Getting in and out of financial difficulties
Attitude to bill-paying and money varies hugely - the best schools are wonderful and increasingly flexible about payment terms; allowing arrangements such as monthly installments. Bursars are expecting this request from cash-strapped parents, no shame attached.
Indeed the bursar has mostly evolved from the enemy, to being the father confessor (with some notable exceptions – best description received: ‘the bursar is a most evil toad’).
A lot will depend on how well funded the school is: it is worth investigating this before you go any further - as we explain...
A few well-funded, rich schools will pick up the tab until further notice if you fall on hard times and your child is a good egg. Most of them will do their very best to see you through exam periods, but most poor schools simply cannot afford to do this for long, however much they may wish to.
Don’t assume that because they are called ‘charities’ that they will be charitable to you. Some may send out the debt collectors. They will hold you to the small print –one term’s payment or one term’s notice to quit really means it. They may well threaten to take you to court – although of course it will be an extremely different matter if your child is especially bright.
Action to avoid 'fee expulsion'
- Speak to the head. Mothers and new fathers may burst into tears at this point - The head will immediately direct you to the bursar.
- Explain your position – as optimistically, positively and realistically as possible.
- Hope for flexible arrangements: monthly payments or deferred payment.
- Have all the scholarships gone? Is there a spare bursary?
- Assess the situation. How vital is it to keep your child in this school? Will the world fall apart if he/she leaves now?
- Can relatives ease the pain? If you really feel it is vital the child stays put, try touching a relation for a loan/gift. Grandparents are still the number one source of school fees. Investigate the possibility of an extra mortgage.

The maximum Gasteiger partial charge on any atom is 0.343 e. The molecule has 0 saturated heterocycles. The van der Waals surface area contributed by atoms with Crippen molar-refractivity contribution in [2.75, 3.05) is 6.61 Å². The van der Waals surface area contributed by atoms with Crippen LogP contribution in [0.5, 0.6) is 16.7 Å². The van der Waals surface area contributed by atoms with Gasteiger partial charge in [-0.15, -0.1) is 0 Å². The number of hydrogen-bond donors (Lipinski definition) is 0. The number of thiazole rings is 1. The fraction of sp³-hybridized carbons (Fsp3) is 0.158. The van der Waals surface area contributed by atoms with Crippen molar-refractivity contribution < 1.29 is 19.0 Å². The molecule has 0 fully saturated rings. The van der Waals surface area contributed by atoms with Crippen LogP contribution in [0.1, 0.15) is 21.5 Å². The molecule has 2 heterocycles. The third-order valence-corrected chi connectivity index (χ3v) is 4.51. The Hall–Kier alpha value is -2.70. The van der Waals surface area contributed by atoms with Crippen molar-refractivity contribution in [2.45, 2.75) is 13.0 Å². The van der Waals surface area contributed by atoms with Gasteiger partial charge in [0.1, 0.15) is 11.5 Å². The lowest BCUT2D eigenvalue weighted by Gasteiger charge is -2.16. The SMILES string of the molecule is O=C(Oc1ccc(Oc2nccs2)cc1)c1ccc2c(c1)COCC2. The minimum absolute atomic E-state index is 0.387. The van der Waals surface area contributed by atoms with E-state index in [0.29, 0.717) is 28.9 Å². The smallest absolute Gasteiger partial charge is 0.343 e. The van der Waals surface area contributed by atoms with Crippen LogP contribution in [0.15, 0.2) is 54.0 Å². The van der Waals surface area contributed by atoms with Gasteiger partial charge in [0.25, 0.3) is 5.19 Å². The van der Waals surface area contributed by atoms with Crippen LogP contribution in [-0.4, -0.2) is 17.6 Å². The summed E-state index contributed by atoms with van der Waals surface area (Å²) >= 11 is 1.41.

- Look for alternatives - if a fee-paying education is not vital (And there are very many good state schools) start looking for state alternatives.
The Good Schools Guide Education Consultants now holds a unique central source of information on scholarships and bursaries. You may have a gifted child but limited finances. You may want a confidential discussion before going to individual schools to find out what they may be able to offer you. Read more about our Scholarships and Bursaries help.
Some special needs are easy to spot, others are only determined once a child has experienced considerable difficulties, frustrations or social and emotional problems.
Over the years, diagnosis of and provision for SEN have improved, but both can still be a minefield.
Identifying different kinds of special educational needs
Few children fit a condition perfectly – if they do, we tend to say they are a ‘classic’ case. Most will not be straightforward: perhaps a dyslexic with dyspraxia and a touch of ADD, or a child with ASD who also has Down’s syndrome.
Just as special needs are hard to…
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Counties such as Kent or Buckinghamshire are ‘selective authorities’ and most families will have at least one grammar school close to where they live. Elsewhere, for example in Reading or Kingston-on-Thames, there are just one or two grammar schools and competition for places at these is ferocious.
How to find a state grammar school
Grammar schools are located in 36 English local authorities. Almost half of these are considered 'selective authorities' (eg Kent and Buckinghamshire), where around one in five local children are selected for grammar school entry based on ability. The others are areas such as Barnet or Kingston,…
As proud parents, we all know our children are unique. They're smarter than anyone else's, funnier, certainly more attractive, better behaved and above all bursting with the kind of talent that would leave Daniel Radcliffe, Jamie Bell and Charlotte Church standing. And for some extraordinary - though totally understandable - reason, everyone but us seems blind to our offspring's God-given artistic gifts.
The Good Schools Guide Education Consultants advise parents on everything to do with children and their education
Our service is a personal one-to-one service.You tell us what you want and we tell you how we can help. And then we do! Our education consultants are our most experienced writers. They have visited countless schools. All are parents. You will have your own personal advisor who has the benefit of the combined experience and expertise of the entire team to draw on. All our consultants work as hard for the children of their clients as they do for their own.